Welcome to Thursday Trailer Face-Off, a feature in which we cast a critical eye on two similar upcoming film releases, pitting them against each other across a variety of categories to determine which is most deserving of your two hours. This week: Life After Beth vs. About Alex, two post-adolescent tragi-comedies featuring Aubrey Plaza.
PremiseAubrey Plaza has had quite a year. The seemingly ubiquitous small-screen starlet reprised her role as Parks and Recreation‘s April Ludgate for a sixth straight season (the show, it was recently announced, will come to a finish in 2015). Earlier this year, two of the actress’ starring feature films, Life After Beth and About Alex, premiered at prestigious festivals (Sundance and Tribeca, respectively). Life After Beth finds Plaza in the titular role as a young woman cut down in her prime. Her boyfriend Zach Orfman (Dane DeHaan) visits her grave one day to find it an empty hole in the ground. Beth has returned from the dead. He repeatedly asks her, “Do you want to eat me?”—a not-so-subtle nod to ’80s zombie-slasher films. All seems well; that is, until Beth’s real thirst for blood comes to light. Plaza takes an ensemble approach in About Alex. She stars as a close friend of Alex (Jason Ritter), whose recent suicide attempt reunites his six college friends in a weekend of intervention and romance. It’s voyeuristic, sexy, and a little bit poignant. The two films offer humorous portraits of millennial relationships, but About Alex seems the most at risk to fall into cliché (comparisons to The Big Chill are unavoidable). Plaza in a dry comic role—as the zombie seductress Beth—is already a proven recipe for success.Advantage: Life After Beth
The EnsembleJohn C. Reilly and Molly Shannon make an unstoppable pair as Beth’s grateful but naïve parents in Life After Beth. This couple has proven on-screen chemistry: They co-starred in the 2007 film Year of the Dog and also 1999’s Never Been Kissed. Solo, Reilly made his name with films like The Aviator, Walk Hard: The Dewey Cox Story and, more recently, We Need to Talk About Kevin, while Shannon is best known for her six-year stint on Saturday Night Live. On Zach’s side of the family tree, Cheryl Hines (Judy Orfman) has starred on TV in HBO’s Curb Your Enthusiasm and in film in Waitress alongside Keri Russell and Adrienne Shelley. But DeHaan—as boyfriend Zach—is still untested in the realm of comedy. If his performance as Lucien Carr, the beat generation member and close friend of Jack Kerouac, in Kill Your Darlings, is any indicator, he’s headed for great things. The core cast is supported by Anna Kendrick and Matthew Gray Gubler, so there’s eye-candy to go around in addition to what are sure to be a few fine performances.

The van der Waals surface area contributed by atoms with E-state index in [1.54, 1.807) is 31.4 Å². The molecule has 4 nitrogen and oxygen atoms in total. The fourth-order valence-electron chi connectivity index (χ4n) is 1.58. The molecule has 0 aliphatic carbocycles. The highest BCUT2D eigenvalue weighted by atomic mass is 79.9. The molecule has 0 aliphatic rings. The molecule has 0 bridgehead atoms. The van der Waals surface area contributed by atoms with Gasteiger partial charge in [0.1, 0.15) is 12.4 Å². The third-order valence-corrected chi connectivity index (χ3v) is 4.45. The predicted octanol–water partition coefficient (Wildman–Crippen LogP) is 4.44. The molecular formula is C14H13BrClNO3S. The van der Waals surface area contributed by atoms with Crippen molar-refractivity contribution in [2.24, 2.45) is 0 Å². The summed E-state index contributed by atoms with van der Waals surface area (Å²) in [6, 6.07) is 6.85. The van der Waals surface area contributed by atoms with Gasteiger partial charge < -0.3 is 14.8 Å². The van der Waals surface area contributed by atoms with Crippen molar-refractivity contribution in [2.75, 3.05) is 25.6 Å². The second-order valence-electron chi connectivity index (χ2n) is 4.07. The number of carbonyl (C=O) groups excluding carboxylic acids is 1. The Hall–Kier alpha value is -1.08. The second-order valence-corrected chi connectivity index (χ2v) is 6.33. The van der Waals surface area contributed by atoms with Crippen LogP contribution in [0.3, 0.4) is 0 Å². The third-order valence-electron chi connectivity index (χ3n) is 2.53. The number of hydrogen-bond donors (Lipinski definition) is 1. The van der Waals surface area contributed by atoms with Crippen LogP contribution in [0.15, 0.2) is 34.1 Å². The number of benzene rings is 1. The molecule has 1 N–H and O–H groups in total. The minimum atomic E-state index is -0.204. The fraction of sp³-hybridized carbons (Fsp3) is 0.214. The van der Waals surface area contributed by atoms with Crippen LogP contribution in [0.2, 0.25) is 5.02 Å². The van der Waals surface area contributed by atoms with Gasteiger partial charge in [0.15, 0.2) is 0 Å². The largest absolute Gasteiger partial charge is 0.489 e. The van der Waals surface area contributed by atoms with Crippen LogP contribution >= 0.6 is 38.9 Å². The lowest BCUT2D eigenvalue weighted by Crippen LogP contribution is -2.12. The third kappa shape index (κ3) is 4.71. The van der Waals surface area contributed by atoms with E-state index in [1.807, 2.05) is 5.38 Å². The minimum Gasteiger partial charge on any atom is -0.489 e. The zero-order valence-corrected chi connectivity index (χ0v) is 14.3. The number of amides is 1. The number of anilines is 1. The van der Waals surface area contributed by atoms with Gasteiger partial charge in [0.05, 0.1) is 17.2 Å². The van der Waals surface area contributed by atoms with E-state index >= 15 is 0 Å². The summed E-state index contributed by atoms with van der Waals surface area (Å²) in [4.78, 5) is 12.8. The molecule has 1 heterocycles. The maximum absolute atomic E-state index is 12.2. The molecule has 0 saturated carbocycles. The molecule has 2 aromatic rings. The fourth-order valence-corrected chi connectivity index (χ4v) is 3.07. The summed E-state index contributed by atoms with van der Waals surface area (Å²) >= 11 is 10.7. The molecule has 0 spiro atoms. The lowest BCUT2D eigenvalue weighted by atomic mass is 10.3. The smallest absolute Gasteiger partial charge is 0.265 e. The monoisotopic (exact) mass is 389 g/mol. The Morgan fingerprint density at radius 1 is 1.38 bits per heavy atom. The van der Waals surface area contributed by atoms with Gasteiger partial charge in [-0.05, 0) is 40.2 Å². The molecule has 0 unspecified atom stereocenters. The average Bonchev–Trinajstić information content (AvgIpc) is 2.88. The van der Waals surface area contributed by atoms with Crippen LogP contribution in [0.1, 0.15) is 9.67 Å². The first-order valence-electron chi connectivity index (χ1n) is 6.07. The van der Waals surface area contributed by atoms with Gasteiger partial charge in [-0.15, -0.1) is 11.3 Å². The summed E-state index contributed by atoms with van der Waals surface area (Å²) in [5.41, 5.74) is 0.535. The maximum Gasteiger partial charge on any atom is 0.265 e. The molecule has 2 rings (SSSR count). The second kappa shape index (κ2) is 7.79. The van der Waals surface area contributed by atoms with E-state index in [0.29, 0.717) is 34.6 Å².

As far as millennial appeal goes, however, About Alex comes out on top. Between Plaza, Maggie Grace (Lost), Max Minghella (The Social Network, The Ides of March), Max Greenfield (New Girl, They Came Together, the newest spoof from Wet Hot American Summer director David Wain), Nate Parker (The Great Debaters, The Secret Life of Bees) and Jason Ritter (Parenthood), even if you don’t know the name, you’ll recognize the faces. Like Plaza, many of her co-stars are making the leap from TV to film. Their similar career experience affords the cast of About Alex a chemistry that can’t be matched.Advantage: About AlexThe IntrigueLike Zombieland, Warm Bodies, and the entire Scary Movie franchise before it, Life After Beth offers a twisted, comic take on the traditional slasher genre. The comedy-horror effort can either be really good (Shaun of the Dead) or really, really bad (Abraham Lincoln: Vampire Hunter). Life After Beth is founded on a strong premise—boy waxes rhapsodic about love to girl while girl eats other boys—that combines horror spoof with valid commentary about family relationships. In About Alex, the focus is much tighter: seven friends, three days. While, like Life After Beth, the point of departure is a close brush with death, it offers a chance for more profound studies in character because it lacks the preconceived notions about genre that comes with any horror story. It still risks typing its characters, continuing in the vein of The Big Chill, right down to the name of its suicidal protagonist (the film has already garnered numerous reviews as the Big Chill for the millennial generation). “This is one of those ’80s movies,” Plaza says to her friends over dinner. But the film poses a “what-if” scenario: What if Alex survived? We’re excited to see how it unfolds.Advantage: About AlexThe RomanceZach is heartbroken when Beth is so suddenly taken from him. When he finds her returned to him, he writes her songs—terrible, sappy songs—and never fails to assure her of his undying devotion. It’s refreshing to see a woman in a (very literally, in the case of blood-sucking Beth) dominant role in film and in a relationship. Plaza’s character in About Alex has two potential love interests, even in this small group of friends, but romance is certainly not the core focus of the film. It’s all part of each character’s process of finding him or herself over the course of the film, but the romance in About Alex seems too easily bought to really connect with the audience.Advantage: Life After BethThe HypeLife After Beth debuted in competition at Sundance, About Alex at Tribeca. As far as international name-value goes, Sundance is the winner, and About Alex was received somewhat tepidly after its screening. But while Life After Beth is screenwriter Jeff Baena’s first foray into directing (his name last appeared on screen as the writer for 2004’s I Heart Huckabees), while About Alex is Jesse Zwick’s first foray into, well, anything (he wrote an episode of Parenthood in 2012). Untested talent might surprise—Zwick’s father, Edward Zwich, was the man behind The Last Samurai and Blood Diamond—out as far as hype goes, Life After Beth is the clear winner.Advantage: Life After BethThe VerdictThey’re both worth seeing. About Alex is sure to invite laughs and tears alike with all-around strong performances, while Life After Beth‘s punny romance will probably prompt laughs and cringes, especially as Beth begins to decompose (even zombies can’t live forever). We’ll be first in line for Life After Beth, though, because between the cast, the plot and the direction, it seems the perfect choice for our next summer flick.Winner: Life After Beth